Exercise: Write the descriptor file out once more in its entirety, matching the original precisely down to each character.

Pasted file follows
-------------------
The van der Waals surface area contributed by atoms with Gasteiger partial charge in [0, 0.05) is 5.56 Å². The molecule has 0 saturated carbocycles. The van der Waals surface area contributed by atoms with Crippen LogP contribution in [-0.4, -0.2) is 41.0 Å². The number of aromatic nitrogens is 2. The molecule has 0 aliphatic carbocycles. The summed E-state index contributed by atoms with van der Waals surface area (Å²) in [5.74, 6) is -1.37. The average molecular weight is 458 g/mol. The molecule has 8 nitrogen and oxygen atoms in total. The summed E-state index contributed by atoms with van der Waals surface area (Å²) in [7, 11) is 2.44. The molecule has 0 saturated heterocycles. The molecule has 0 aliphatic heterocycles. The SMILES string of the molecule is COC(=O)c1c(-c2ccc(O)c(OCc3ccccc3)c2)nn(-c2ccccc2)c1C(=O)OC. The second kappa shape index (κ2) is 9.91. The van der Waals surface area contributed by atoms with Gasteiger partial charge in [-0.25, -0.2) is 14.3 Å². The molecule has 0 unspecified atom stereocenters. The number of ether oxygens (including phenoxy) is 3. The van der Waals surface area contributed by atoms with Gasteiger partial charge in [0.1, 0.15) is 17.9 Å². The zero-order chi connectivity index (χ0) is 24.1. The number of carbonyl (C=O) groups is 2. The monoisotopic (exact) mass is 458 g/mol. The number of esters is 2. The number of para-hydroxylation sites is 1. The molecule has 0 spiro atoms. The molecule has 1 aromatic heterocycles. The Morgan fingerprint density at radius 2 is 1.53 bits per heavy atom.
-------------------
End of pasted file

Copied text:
The van der Waals surface area contributed by atoms with Gasteiger partial charge in [0, 0.05) is 5.56 Å². The molecule has 0 saturated carbocycles. The van der Waals surface area contributed by atoms with Crippen LogP contribution in [-0.4, -0.2) is 41.0 Å². The number of aromatic nitrogens is 2. The molecule has 0 aliphatic carbocycles. The summed E-state index contributed by atoms with van der Waals surface area (Å²) in [5.74, 6) is -1.37. The average molecular weight is 458 g/mol. The molecule has 8 nitrogen and oxygen atoms in total. The summed E-state index contributed by atoms with van der Waals surface area (Å²) in [7, 11) is 2.44. The molecule has 0 saturated heterocycles. The molecule has 0 aliphatic heterocycles. The SMILES string of the molecule is COC(=O)c1c(-c2ccc(O)c(OCc3ccccc3)c2)nn(-c2ccccc2)c1C(=O)OC. The second kappa shape index (κ2) is 9.91. The van der Waals surface area contributed by atoms with Gasteiger partial charge in [-0.25, -0.2) is 14.3 Å². The molecule has 0 unspecified atom stereocenters. The number of ether oxygens (including phenoxy) is 3. The van der Waals surface area contributed by atoms with Gasteiger partial charge in [0.1, 0.15) is 17.9 Å². The zero-order chi connectivity index (χ0) is 24.1. The number of carbonyl (C=O) groups is 2. The monoisotopic (exact) mass is 458 g/mol. The number of esters is 2. The number of para-hydroxylation sites is 1. The molecule has 0 spiro atoms. The molecule has 1 aromatic heterocycles. The Morgan fingerprint density at radius 2 is 1.53 bits per heavy atom.